Unearthing the Literary and Theatrical Inspiration Behind the Nail-biting Genre
Horror films have always had—or rather possessed—a special place in my heart. Perhaps that was why I was drawn to St Andrews. The town's gothic architecture, gloomy skies, and dark, swelling waves make it easy to imagine an adolescent Mary Shelley writing amongst the Cathedral’s gravestones. More than cheap thrills, horror films prompt engagement — and a reaction — from the viewer. Watching horror is not a mindless viewing experience; both low budget and cult films fill the audience with strong emotions and, crucially, fear. By taking a look at the origins of the horror film, we can re-examine the genre and view it as a product of artistic experimentation and innovation.
The horror narrative is present throughout history, with ancient roots in everything from folklore and early religion, myths and fables, to gothic novels. The origins of the horror story go as far back as the beginning of literature itself, or at least as far as the Babylonian Epic of Gilgamesh (circa 2000 B.C.) and Homer’s Odyssey (circa 800 B.C.) If you fast forward a few thousand years it is evident in the early gothic novels, the most influential being Mary Shelley’s Frankenstein. Conceived during a dreary summer on Lake Geneva and published in 1818, the novel became hugely popular and has an incredible legacy, serving as the inspiration for thousands of films, from the beginning of cinema to the present.
However, the horror film does not only owe its origins to novels and poetry. Early horror films drew on the theatrical and terrifyingly visual practices of Le Théâtre du Grand Guignol for gruesome inspiration. Founded in 1894 by the Frenchman Oscar Méténier in the Pigalle district of Paris, the theatre’s influence was worldwide. Inside the Grand Guignol, which had previously been a chapel, the most horrific theatre was staged, presenting graphic violence in explicit detail. The performances were a ghoulish premonition of the most savage modern horror films. In fact, principal scenarist André de Lorde would judge the success of a performance from the number of audience members who fainted from shock or left in disgust. He even worked with the experimental psychologist Alfred Binet to enhance the unsettling reality of his “playlets”. More disturbingly, the Grand Guignol was continually improving their special effects. In fact, actors would use an early form of latex to create a gooey, melting face. In one short play, The Torture Garden, someone was seemingly skinned alive, an effect created using a long strip of Elastoplast where the sticky side was painted red. The realism extended even to the sound as when the strip was pulled off a ripping noise was produced.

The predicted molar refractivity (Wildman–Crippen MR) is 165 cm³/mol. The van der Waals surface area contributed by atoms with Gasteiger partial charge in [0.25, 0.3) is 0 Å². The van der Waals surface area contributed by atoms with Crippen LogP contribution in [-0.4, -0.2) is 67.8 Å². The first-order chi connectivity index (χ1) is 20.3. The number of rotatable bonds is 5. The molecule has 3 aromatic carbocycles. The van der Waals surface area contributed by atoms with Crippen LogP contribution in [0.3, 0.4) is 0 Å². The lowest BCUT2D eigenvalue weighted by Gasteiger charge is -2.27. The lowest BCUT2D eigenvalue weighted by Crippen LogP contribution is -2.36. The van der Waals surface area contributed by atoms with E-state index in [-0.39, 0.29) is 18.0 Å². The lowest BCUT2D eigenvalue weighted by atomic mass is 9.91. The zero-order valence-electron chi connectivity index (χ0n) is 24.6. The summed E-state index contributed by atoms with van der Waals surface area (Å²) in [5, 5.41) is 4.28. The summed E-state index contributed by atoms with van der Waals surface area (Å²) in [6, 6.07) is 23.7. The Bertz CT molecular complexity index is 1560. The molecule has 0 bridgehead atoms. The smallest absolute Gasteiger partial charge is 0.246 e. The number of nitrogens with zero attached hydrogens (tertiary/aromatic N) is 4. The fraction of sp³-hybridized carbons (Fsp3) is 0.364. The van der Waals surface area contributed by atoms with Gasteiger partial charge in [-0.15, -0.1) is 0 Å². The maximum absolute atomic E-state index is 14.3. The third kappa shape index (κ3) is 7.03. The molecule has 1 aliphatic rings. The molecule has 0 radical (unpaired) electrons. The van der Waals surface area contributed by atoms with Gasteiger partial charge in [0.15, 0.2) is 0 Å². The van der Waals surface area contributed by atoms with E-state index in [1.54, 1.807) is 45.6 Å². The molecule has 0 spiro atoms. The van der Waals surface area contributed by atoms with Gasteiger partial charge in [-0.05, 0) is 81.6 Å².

Nonetheless, as the Second World War began and after the Nazis occupied Paris in 1940, enthusiasm for horror waned. As Charles Nonon, the Grand Guignol’s final director, lamented, “Before the war, everyone felt that what was happening on stage was impossible. Now we know that these things, and worse, are possible in reality”.
The graphic horror of the Grand Guignol proves that splatter movies are not a modern phenomenon, only the medium has changed. Despite the brutal practices of the Grand Guignol, cinema of the 1910s and 1920s merely hinted at horror. For example, The Cabinet of Dr Caligari, which was made just two years after the end of the First World War in 1920, reflects the fears of battle and the trauma of occupation. The film is eerily shadowy and obscure, hinting at horror as opposed to the explicit literality of the Grand Guignol. We follow a somnambulistic murderer who, under the direction of the sinister Dr. Caligari, commits a series of murders in a small town. In a final twist, it is revealed that the brutal plot may only exist in the imagination of the film’s narrator who turns out to be a prisoner of an insane asylum—an asylum run by Dr. Caligari himself. The paranoia imbued in this masterpiece of German expressionist horror delves into post-war fears and asks the question—who can you trust?
Indeed, the European avant-garde proved to be a stimulating period for early filmmakers. A reflection of avant-garde values, to unite art and life, the horror film aimed to reveal the real horror in society.
We now watch the lasting impact of these literary and theatrical innovations in the cinema or on our laptop screens, from the sinister subtlety of Tomas Alfredson’s Let the Right One In to the gratuitous goriness of Peter Jackson’s horror-comedy Braindead. So, I urge you, when flicking on a horror film and quenching your thirst for fear, remember the innovation behind the screen.
Photo: Wikimedia Commons